Poles Apart

 

My maternal grandmother, Sarah Ludski, was born in Lodz, Poland. Her mother died young and her father could not take care of his large brood alone.  So she was sent to England at the age of 13 to live with an aunt and uncle who had emigrated. Imagine a young, innocent girl boarding a ship and sailing into the unknown without a word of English. 

 

 

 

Sarah not surprisingly, was extremely anti-Polish, having witnessed first-hand some extremely nasty anti-Semitic incidents. I was therefore brought up with the idea that "the only good Poles are the north and south poles".  I soon realised that these feelings were based on old prejudices hardly relevant for today's world. So when my brother suggested a trip to grandma's birthplace, I took up his offer with enthusiasm and a great deal of curiosity.

Lodz has not undergone the same renovation as Warsaw or Krakow and still shows signs of its dreary Communist past. There are plenty of derelict and abandoned buildings.  But being an EU member has certainly paid off and many parts of the city have had a much-need facelift. But Lodz is still a "work in progress".  

Even so, it is a young, lively city with many western business headquarters and modern shopping malls. The university is also expanding rapidly. Although this is of course heartening, our main focus was to look into Lodz's tragic Jewish past.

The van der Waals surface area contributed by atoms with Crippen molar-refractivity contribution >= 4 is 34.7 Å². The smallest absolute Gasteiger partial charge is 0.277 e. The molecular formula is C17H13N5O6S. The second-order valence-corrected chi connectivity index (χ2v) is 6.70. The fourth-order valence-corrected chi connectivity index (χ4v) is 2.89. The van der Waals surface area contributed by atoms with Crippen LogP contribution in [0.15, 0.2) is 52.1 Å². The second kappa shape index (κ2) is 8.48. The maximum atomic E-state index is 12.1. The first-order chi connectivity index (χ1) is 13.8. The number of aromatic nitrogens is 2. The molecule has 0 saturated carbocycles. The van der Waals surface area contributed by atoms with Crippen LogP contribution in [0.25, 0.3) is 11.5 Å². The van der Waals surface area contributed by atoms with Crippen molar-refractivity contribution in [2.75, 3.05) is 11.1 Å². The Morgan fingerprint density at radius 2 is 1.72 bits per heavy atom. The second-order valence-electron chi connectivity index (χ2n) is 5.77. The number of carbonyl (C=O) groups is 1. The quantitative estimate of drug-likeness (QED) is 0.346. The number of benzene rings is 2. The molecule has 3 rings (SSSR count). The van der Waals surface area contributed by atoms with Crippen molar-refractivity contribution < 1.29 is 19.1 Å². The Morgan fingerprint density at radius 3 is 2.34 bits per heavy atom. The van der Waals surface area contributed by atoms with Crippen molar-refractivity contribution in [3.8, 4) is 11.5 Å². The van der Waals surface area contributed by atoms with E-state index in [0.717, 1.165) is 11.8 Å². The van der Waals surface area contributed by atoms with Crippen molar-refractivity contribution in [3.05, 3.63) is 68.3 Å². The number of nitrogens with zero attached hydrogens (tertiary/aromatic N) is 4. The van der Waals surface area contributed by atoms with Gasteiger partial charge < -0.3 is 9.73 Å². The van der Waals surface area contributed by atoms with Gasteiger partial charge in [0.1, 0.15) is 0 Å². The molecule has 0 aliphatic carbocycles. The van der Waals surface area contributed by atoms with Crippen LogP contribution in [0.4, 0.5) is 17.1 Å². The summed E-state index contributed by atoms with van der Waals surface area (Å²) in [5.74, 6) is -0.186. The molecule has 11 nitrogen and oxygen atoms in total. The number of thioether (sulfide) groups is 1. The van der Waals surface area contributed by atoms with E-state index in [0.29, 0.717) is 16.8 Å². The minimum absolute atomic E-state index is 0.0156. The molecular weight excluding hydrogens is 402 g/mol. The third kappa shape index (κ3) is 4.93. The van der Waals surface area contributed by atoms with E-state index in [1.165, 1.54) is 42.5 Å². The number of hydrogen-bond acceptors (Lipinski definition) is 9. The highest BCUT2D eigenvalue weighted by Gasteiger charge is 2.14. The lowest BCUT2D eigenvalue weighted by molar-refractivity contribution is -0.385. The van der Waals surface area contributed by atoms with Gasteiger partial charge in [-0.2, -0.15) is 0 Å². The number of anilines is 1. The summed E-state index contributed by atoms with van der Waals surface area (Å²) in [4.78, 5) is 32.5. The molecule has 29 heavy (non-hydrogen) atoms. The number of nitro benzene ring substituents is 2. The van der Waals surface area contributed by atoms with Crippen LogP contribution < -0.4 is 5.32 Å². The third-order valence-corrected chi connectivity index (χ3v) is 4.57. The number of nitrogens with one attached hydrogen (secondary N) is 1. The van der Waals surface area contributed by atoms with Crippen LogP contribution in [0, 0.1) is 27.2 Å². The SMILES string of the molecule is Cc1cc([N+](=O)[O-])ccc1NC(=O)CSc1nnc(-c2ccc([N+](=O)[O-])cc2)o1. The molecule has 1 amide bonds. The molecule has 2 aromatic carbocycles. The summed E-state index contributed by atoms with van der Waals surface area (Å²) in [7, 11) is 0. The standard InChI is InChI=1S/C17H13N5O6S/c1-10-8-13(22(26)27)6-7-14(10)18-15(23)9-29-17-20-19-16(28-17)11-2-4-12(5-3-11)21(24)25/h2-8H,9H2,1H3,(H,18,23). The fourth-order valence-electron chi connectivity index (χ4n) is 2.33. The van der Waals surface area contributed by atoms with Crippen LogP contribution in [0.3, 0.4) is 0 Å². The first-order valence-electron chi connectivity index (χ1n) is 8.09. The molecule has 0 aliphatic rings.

We forget that for centuries Jews found more freedom and security in the Polish lands than elsewhere in Europe. On the eve of World War II, Poland was home to about 3.5 million Jews. The Shoah put an end to the lives of some three million Polish Jews. It was the end of Jewish life that had thrived there for almost a millennium.

With these sad statistics in mind, we visited the Jewish community centre to see if they could find any trace of our great Uncle Shimon Ludski. Grandma had managed to persuade all her siblings to move to England, all except one. Her brother had a thriving wig-making business and was relatively wealthy. Those with nothing to lose left, those with something to lose did not survive. This was the case with Uncle Shimon and his wife. 

The young girl in charge of the centre showed us registers kept in the ghetto of who had died there. Sure enough, Shimon had died at the age of 58. Even the number of his grave was listed.

 

So our next stop was the Jewish graveyard – the largest in Poland and one of the largest in Europe. What is known as the Ghetto Field stretches endlessly containing the unmarked remains of some 45,000 people. A brick wall runs along the cemetery and it is here that many memorial plaques have been placed by survivors and family members. Along this wall are the remnants of pits intended as mass graves. 800 prisoners were ordered to dig their own mass graves but the Nazis fled as Soviet forces approached. The pits were never filled in but left as a grim reminder.

Many Jews of Polish origin have visited Lodz in recent years. We were among those visitors – greatly saddened but also enlightened about what had once been a vibrant and living Jewish community. 

Ann Englander